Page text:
On January 28th, 2017, protesters set out for airports across the nation to protest President Donald Trump’s controversial executive order halting all refugee admissions to the United States for 120 days, and which temporarily banned entry from seven Muslim majority countries. One of these protests took place at Detroit Metro Airport (DTW) here in South East Michigan, which is not too far from where I live in Ann Arbor. It was a cold, snowy, and foggy day. I decided to attend with my camera in hand, in support of the protest.
I loaded my trusty Leica M2 with some Bergger BRF 400 Plus film. If you haven’t tried this film then I highly recommend it. It has a classic look with beautiful tones and grain structure. I rated the film at 800 ASA, and then push processed it 1-stop in the darkroom using Bergger’s BERSPEED developer. BERSPEED was the only developer I could find that provided guidance for push processing at 800 ASA. The developer uses a 1:1 working solution and is very easy to work with. The only downside is the price at $25 + shipping for 1 liter of stock solution (2 liters working solution). Ouch! I recently processed some BRF 400 Plus in Ilfotec HC (film rated at box speed) and it turned out nicely (future post coming soon). Ilfotec HC is reasonably priced too. I’ll have to do some testing of push-processing BRF 400 Plus with Ilfotec HC developer.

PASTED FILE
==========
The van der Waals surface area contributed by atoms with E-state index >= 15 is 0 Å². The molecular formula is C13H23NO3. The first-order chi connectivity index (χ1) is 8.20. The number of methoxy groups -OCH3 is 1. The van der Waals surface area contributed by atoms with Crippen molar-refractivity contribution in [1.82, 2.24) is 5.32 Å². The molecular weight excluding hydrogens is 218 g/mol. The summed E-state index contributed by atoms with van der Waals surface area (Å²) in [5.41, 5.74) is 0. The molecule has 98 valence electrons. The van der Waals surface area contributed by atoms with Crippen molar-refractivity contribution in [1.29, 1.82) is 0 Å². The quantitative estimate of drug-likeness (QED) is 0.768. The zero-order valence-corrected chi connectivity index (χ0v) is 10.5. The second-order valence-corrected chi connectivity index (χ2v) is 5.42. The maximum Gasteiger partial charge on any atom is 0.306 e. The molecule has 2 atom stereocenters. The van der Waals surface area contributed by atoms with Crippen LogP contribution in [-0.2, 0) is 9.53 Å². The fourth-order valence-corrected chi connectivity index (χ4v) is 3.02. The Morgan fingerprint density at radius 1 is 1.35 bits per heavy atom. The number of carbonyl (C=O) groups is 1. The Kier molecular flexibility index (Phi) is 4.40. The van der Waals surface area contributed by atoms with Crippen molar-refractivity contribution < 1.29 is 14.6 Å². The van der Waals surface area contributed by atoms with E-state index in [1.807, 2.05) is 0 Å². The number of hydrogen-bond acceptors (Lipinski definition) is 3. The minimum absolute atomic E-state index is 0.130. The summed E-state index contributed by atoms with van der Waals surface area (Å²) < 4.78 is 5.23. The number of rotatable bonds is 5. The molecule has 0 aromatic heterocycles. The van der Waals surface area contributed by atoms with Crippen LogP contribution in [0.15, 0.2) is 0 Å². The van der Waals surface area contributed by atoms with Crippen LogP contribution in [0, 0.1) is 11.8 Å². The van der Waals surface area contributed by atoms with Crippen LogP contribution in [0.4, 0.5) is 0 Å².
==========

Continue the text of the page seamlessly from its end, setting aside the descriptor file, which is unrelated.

The picture above is my favorite picture from the day. I saw the scene quickly falling into place with all its characters. The Donald Trump bobble head character was entering the scene from camera right, while the two ladies in the bottom left of the picture were taking a picture of themselves (“selfy”) with a mobile phone. I could feel a good picture was coming together. He caught the eye of the lady holding the mobile phone and I saw her quickly preparing her phone to take a picture of him. She was smiling and seemed excited, which I thought was cute. I quickly focused, waited, and took the shot once “Trump” was where I wanted him in the frame. As soon as I took the shot, I could NOT wait to get back to the darkroom to process the film! It was actually the very last frame on the roll, which I hadn’t realized until afterward. I’m so glad I wasn’t already at the end of the roll prior to the shot coming together. It wasn’t until later that I saw the expression of the lady in the middle of the picture, and the other lady whispering to her friend. I didn’t know what the signs in the picture proclaimed, so I took to social media for some help. My friend Jennifer Aycock told me, “The black sign says ‘I like you’ or ‘I love you’. The white sign says Ahlan wa sahlan ‘welcome’ followed by the same ‘I love you’.” Excellent!
Below are some additional pictures from the event:
(click any image for a larger view)